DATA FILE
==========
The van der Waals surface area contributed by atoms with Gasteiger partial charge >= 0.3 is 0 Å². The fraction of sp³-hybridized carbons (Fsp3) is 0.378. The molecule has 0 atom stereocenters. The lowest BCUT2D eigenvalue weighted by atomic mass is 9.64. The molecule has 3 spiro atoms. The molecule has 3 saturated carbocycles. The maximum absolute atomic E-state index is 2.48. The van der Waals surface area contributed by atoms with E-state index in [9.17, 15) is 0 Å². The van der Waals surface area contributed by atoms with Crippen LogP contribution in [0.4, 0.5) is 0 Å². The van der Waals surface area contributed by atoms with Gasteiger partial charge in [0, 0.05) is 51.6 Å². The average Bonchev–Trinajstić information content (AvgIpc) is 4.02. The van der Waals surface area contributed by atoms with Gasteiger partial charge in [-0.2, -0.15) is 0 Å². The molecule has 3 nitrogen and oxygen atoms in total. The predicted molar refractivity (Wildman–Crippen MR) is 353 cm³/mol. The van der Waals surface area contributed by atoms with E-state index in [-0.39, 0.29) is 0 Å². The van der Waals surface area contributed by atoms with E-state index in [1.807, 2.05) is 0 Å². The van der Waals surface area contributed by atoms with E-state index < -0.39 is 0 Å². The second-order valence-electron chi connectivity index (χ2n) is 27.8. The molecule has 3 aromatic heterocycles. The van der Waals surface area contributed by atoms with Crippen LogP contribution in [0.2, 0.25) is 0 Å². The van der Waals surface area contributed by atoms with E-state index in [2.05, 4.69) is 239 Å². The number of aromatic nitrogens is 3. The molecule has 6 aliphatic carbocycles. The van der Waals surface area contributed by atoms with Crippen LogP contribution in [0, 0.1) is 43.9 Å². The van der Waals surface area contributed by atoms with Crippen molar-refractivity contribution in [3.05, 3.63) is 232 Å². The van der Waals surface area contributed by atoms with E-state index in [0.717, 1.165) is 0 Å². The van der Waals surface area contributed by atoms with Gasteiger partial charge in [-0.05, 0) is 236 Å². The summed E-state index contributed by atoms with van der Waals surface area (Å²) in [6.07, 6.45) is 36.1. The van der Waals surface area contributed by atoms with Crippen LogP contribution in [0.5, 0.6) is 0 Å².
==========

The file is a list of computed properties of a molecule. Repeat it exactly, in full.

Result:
The van der Waals surface area contributed by atoms with Gasteiger partial charge >= 0.3 is 0 Å². The fraction of sp³-hybridized carbons (Fsp3) is 0.378. The molecule has 0 atom stereocenters. The lowest BCUT2D eigenvalue weighted by atomic mass is 9.64. The molecule has 3 spiro atoms. The molecule has 3 saturated carbocycles. The maximum absolute atomic E-state index is 2.48. The van der Waals surface area contributed by atoms with E-state index in [9.17, 15) is 0 Å². The van der Waals surface area contributed by atoms with Crippen LogP contribution in [0.4, 0.5) is 0 Å². The van der Waals surface area contributed by atoms with Gasteiger partial charge in [0, 0.05) is 51.6 Å². The average Bonchev–Trinajstić information content (AvgIpc) is 4.02. The van der Waals surface area contributed by atoms with Gasteiger partial charge in [-0.2, -0.15) is 0 Å². The molecule has 3 nitrogen and oxygen atoms in total. The predicted molar refractivity (Wildman–Crippen MR) is 353 cm³/mol. The van der Waals surface area contributed by atoms with E-state index in [-0.39, 0.29) is 0 Å². The van der Waals surface area contributed by atoms with E-state index in [1.807, 2.05) is 0 Å². The van der Waals surface area contributed by atoms with E-state index < -0.39 is 0 Å². The second-order valence-electron chi connectivity index (χ2n) is 27.8. The molecule has 3 aromatic heterocycles. The van der Waals surface area contributed by atoms with Crippen LogP contribution in [0.2, 0.25) is 0 Å². The van der Waals surface area contributed by atoms with E-state index in [2.05, 4.69) is 239 Å². The number of aromatic nitrogens is 3. The molecule has 6 aliphatic carbocycles. The van der Waals surface area contributed by atoms with Crippen LogP contribution in [0, 0.1) is 43.9 Å². The van der Waals surface area contributed by atoms with Crippen molar-refractivity contribution in [3.05, 3.63) is 232 Å². The van der Waals surface area contributed by atoms with E-state index in [0.717, 1.165) is 0 Å². The van der Waals surface area contributed by atoms with Gasteiger partial charge in [-0.05, 0) is 236 Å². The summed E-state index contributed by atoms with van der Waals surface area (Å²) in [6.07, 6.45) is 36.1. The van der Waals surface area contributed by atoms with Crippen LogP contribution in [0.5, 0.6) is 0 Å².